|NCT04532931||250||Arm 1: Standard of care + 2 tablets (200/540 mg artesunate/amodiaquine) daily for 3 days|
Arm 2: (i) Weight 45 to ≤ 65 kg -Standard of care + 3 tablets (540/180 mg pyronaridine-artesunate) daily for 3 days
(ii) Weight ≥ 65 kg–Standard of care + 4 tablets (720/240 mg pyronaridine-artesunate) daily for 3 days/18–65 years old
|Standard of care (Paracetamol)–2 tablets (1000 mg)to be taken 6 hourly as needed||Single center, randomized, multi-arm, open-label, parallel/interventional study||Ongoing (Phase 2)||September 3–January 2020||South Africa|
|NCT04382040||50||ArtemiC (a medical spray comprised of Artemisinin (6 mg/ml), Curcumin (20 mg/ml), Frankincense (= Boswellia) (15 mg/ml) and vitamin C (60 mg/ml) in micellar formulation) sprayed orally twice a day for the first 2 days in the treatment period/ 18 years old and older||placebo||Randomized, parallel/interventional study||Completed (Phase 2)||May 8–July 31 2020||Israel|
|NCT04502342||20 (10 in each group)||i. Cospherunate (50 mg Artesunate/125 mg Amodiaquine) at the rate of 2 tablets orally twice daily for 6 days and Azythromycine 250 mg orally at the rate of 2 tablets the first day, then one tablet for 5 days|
ii. Cospherunate (50 mg Artesunate/125 mg Amodiaquine) at the rate of 2 tablets orally twice daily for 6 days and Phytomedicine tablet 350 mg at the rate of 2 tablets orally twice daily for 6 days, and Azythromycine 250 mg orally at the rate of 2 tablets the first day, then one tablet for 5 days/18 years and older
|N/A||Randomized, open-label||Ongoing (Phase 2)||June 1–September 30, 2020||Guinea|
- Source: ClinicalTrials.gov (2020)
Mechanistic action of Artemisia and Artemisia-based products on SARS-CoV-2
At present, the use of herbal medicine remains debatable worldwide; it is supposedly believed that they are associated with complications and adverse effects (Wang et al. 2020b). Their acceptability for COVID-19 management is based on the understanding of their mechanism of action (which is derived from experimental and predicted targets of their active chemical ingredients) and clinical profiles.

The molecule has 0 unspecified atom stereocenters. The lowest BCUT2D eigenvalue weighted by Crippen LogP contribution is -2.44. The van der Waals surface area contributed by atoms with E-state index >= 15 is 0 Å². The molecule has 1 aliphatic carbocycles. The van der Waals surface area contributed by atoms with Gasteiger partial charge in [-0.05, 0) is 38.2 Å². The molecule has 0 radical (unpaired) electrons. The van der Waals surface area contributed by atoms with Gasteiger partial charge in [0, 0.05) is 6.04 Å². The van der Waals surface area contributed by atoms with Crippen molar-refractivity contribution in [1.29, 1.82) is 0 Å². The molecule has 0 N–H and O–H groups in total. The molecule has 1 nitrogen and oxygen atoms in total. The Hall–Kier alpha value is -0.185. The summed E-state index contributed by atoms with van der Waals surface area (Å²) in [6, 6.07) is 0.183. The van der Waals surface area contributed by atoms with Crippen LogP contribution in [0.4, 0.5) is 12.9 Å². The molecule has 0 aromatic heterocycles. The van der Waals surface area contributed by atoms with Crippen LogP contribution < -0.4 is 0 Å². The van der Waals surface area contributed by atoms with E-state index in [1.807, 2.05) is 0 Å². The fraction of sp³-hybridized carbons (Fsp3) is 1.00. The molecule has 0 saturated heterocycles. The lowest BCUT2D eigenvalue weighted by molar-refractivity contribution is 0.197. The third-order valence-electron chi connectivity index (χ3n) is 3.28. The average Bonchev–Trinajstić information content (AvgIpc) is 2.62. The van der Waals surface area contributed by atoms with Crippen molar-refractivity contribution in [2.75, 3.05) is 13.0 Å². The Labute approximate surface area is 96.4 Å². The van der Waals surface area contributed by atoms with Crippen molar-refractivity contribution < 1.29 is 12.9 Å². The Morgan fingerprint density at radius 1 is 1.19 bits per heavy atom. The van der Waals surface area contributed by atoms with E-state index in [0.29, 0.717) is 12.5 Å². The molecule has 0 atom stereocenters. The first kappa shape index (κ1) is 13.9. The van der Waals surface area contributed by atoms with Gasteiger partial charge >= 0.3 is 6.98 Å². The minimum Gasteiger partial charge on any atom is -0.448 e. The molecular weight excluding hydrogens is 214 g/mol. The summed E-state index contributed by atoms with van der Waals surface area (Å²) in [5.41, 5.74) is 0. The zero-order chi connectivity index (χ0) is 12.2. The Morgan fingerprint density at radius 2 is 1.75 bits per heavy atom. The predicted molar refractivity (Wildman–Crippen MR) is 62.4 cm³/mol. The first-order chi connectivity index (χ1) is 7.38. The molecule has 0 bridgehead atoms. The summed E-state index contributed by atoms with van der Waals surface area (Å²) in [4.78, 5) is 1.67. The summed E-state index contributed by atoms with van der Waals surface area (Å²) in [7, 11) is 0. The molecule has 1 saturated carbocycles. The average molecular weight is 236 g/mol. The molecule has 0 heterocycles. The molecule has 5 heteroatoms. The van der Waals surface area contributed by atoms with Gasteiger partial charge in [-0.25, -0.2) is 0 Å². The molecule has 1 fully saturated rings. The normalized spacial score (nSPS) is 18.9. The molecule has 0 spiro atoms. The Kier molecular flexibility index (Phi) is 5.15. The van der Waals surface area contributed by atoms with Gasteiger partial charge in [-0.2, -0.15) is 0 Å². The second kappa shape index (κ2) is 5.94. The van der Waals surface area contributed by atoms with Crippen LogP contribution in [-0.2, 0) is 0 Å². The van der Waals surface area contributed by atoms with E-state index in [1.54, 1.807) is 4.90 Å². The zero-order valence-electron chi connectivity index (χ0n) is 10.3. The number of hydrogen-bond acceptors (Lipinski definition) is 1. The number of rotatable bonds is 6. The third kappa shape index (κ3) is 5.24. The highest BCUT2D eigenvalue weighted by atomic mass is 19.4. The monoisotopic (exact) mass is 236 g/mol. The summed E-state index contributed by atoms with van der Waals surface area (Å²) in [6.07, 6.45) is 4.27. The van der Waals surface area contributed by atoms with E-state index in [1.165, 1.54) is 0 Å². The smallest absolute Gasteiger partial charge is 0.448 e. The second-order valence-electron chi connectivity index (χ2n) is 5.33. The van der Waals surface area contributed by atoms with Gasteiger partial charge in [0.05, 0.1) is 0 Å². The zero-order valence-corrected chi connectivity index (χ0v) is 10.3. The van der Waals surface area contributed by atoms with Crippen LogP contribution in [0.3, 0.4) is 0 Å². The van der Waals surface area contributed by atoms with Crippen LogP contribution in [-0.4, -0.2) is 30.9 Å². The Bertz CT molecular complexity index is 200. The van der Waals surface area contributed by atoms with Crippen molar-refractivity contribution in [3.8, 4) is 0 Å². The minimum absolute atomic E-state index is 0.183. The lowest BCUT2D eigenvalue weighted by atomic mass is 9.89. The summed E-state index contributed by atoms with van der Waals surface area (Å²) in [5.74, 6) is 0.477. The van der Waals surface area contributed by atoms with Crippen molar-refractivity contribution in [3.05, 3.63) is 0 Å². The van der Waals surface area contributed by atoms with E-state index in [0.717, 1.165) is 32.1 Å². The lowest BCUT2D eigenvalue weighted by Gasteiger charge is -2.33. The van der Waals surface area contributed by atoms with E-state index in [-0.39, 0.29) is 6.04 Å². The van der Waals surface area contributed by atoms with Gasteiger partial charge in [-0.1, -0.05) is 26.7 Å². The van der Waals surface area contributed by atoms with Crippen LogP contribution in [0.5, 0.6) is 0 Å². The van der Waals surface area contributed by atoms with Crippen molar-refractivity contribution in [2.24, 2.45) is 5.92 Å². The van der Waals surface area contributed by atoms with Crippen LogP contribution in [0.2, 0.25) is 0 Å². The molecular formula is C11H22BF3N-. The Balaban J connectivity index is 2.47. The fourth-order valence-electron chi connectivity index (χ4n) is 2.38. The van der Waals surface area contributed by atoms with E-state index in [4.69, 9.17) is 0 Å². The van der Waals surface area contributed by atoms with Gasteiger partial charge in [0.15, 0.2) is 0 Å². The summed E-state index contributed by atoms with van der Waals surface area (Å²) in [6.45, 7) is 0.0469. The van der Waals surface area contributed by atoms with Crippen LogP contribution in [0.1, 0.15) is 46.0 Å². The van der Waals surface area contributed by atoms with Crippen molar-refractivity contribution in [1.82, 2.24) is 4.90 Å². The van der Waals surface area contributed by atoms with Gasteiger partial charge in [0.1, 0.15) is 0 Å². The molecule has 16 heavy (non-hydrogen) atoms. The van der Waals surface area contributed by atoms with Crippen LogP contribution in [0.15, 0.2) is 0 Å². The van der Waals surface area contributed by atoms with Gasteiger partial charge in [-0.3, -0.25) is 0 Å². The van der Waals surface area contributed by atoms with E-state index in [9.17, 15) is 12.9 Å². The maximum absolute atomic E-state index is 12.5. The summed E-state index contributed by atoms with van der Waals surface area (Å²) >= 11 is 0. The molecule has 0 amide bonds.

These two important conditions are largely predicated on the knowledge and clinical profiling of the activities of the chemical ingredients isolated from the plant as described by Jiang et al. (2020). which are, therefore, useful for the following: One, molecular docking and target binding studies in target assessment (Huang et al. 2020).
Two, multi-omics studies for finding clinically-relevant target (Wang et al. 2020b). Three, facilitating molecular and disease network analysis concerning the experimental and predicted targets for understanding the network pharmacology (Yang et al. 2020). Four, facilitating the statistical frequency of appearance analysis of literature-reported chemical ingredients and mechanisms for focusing on the high confidence mechanisms (Huang et al. 2020).
Generally, the mode of action of active ingredients from natural products against coronaviruses is through suppressing virus infection which in turn reduces the viral load (Jassim and Naji 2003). Specifically, the mode of action of A. annua on Spike protein of the SARS-CoV-2 is not clearly understood.
Nevertheless, it has been reported to be by inhibiting the enzymatic activity of chymotrypsin-like protease (3CLpro) (Law et al. 2020). A. annua stimulates adaptive immunity by generating CD8 and CD4 lymphocytes responsible for the production of antibodies targeting SARS-CoV-2 and down-regulating the production of pro-inflammatory cytokines prostaglandin E2 (PGE2), TNF-α, interleukin-6 (IL-6), interleukin-10 (IL-10), thus increasing CD4 count and CD4/CD8 ratio (Poisson-Benatouil 2020). Cytokine storms decrease the number of Treg cell in COVID-19 infected patients, and leads to functionally exhausted CD8 and CD4 lymphocytes which ultimately affects human immune systems and cause severe respiratory failure (De Biasi et al. 2020).
Conclusion and perspective
The antiviral activity of Artemisia and its derivatives against SARS-CoV-2 have been extensively reviewed. Besides its antiviral activity, Artemisia is a super accumulator of zinc and has a well-known toxicological profile (Honscheid et al. 2009). Understanding the safety and efficacy when administered either as a monotherapy or combination therapy, mechanism of action, formulation and active dosage for COVID-19 drug development is required.
We, therefore, recommend sufficient clinical interventional controlled-evidences to elucidate the most effective scheme of administration before integrating both Artemisia herbal medicine and Artemisia products into medicinal practice. Combined administration of Artemisia herbs or other Artemisia products with other antiviral or repurposed drugs should be conducted with stringent adherence to health protocols and clinical guidelines under the supervision of a medical practitioner to understand the drug-drug interaction and assess their effect on pro-inflammatory cytokines and hACE2 receptor.
reference link : https://link.springer.com/article/10.1007/s13596-021-00576-5